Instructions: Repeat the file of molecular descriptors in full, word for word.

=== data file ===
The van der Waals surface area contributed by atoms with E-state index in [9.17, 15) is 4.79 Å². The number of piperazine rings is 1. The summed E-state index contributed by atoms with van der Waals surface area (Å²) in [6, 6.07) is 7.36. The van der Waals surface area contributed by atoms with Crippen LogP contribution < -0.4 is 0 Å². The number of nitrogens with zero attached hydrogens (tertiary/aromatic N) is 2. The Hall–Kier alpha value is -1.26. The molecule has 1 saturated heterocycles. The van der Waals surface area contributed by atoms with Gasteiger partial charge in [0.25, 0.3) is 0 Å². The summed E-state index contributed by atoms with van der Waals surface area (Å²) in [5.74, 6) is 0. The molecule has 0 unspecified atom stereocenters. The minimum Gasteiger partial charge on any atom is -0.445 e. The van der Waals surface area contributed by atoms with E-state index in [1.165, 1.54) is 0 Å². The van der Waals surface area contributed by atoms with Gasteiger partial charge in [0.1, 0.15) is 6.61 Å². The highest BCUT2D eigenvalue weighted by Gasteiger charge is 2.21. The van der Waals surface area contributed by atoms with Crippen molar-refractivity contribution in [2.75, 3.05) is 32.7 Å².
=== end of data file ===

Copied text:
The van der Waals surface area contributed by atoms with E-state index in [9.17, 15) is 4.79 Å². The number of piperazine rings is 1. The summed E-state index contributed by atoms with van der Waals surface area (Å²) in [6, 6.07) is 7.36. The van der Waals surface area contributed by atoms with Crippen LogP contribution < -0.4 is 0 Å². The number of nitrogens with zero attached hydrogens (tertiary/aromatic N) is 2. The Hall–Kier alpha value is -1.26. The molecule has 1 saturated heterocycles. The van der Waals surface area contributed by atoms with Gasteiger partial charge in [0.25, 0.3) is 0 Å². The summed E-state index contributed by atoms with van der Waals surface area (Å²) in [5.74, 6) is 0. The molecule has 0 unspecified atom stereocenters. The minimum Gasteiger partial charge on any atom is -0.445 e. The van der Waals surface area contributed by atoms with E-state index in [1.165, 1.54) is 0 Å². The van der Waals surface area contributed by atoms with Gasteiger partial charge in [0.1, 0.15) is 6.61 Å². The highest BCUT2D eigenvalue weighted by Gasteiger charge is 2.21. The van der Waals surface area contributed by atoms with Crippen molar-refractivity contribution in [2.75, 3.05) is 32.7 Å².